I started my Crop Watch column last month by saying rain was desperately needed. Since then, we have had no significant rainfall and the situation is getting critical, especially on light soil types.
Oilseed rape seems the worst affected on light soils and some crops are refusing to flower and are sitting at the yellow bud stage with flowers aborting before they open. Pollen beetle are not the cause as the aborting flowers are clearly undamaged by the pest.
Crops on thin, brashy soils have been hit hardest, but damage is variable. Some crops grown on brash look really well, while others look awful – a dirty yellow colour with few if any open flowers. DK Cabernet seems one of the worst affected varieties and most hybrids generally look much better.
Wheat crops have just had a T1 fungicide application. Broad-leaved weed levels are low and in most cases growth regulation is happening naturally, so at least I could avoid complex mixes on these stressed crops. If it stays dry and hot, the flag leaf will be emerging by the end of the first week in May and fungicide choice at this stage could be interesting. If it does not rain, I cannot see many cases for using a new SDHI fungicide. In fact, the proven physiological benefits of a strobe and the cheaper cost will probably be a more sensible bet for all but the most moisture retentive land.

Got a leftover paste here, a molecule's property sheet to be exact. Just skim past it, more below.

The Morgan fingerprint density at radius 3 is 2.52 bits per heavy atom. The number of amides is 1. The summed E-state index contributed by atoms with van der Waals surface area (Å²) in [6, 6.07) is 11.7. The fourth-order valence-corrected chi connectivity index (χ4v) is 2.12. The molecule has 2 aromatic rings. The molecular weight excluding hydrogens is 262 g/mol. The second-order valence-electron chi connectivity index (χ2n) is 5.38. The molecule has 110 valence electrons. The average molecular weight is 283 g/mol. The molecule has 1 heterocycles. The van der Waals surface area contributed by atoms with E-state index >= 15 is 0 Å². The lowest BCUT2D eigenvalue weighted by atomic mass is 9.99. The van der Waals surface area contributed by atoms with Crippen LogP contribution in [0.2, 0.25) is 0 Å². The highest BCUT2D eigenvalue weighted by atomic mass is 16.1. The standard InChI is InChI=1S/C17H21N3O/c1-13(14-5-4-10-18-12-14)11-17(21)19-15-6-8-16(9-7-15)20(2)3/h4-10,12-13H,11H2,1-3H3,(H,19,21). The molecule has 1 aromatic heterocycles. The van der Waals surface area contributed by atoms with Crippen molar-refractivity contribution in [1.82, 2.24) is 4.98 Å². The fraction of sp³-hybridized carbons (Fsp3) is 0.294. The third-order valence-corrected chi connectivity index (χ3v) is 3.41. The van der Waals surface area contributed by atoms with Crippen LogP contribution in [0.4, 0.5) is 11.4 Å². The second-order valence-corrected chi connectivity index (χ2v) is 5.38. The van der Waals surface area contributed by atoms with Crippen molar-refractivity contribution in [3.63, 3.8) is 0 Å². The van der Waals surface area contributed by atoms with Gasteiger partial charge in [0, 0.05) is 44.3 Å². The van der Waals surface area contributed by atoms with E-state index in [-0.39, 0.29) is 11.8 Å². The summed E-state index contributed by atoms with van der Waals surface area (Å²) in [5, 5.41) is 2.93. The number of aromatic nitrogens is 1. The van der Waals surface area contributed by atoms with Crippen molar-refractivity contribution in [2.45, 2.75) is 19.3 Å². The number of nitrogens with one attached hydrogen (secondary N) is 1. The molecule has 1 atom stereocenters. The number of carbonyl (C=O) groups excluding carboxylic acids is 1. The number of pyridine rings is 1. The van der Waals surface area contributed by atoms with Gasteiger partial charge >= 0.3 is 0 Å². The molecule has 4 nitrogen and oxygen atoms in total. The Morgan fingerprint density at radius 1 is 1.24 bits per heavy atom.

Spring crops planted into moisture are romping away at the moment, but trace element deficiencies are showing up in many places. Anywhere moisture was lost dry seed is sitting in the ground with little chance of chitting.
Forage maize drilling is causing headaches and my advice so far on winter ploughed land has been to avoid moisture loss as far as possible in seed-bed preparation. If sufficient moisture exists at three inches depth, plant into this and roll. But if the soil is dry at this depth, wait and see if it rains. It’s easy for me to say, but for those with low carry over stocks and the prospect of restricted grass growth this year, it is causing a lot of anxiety.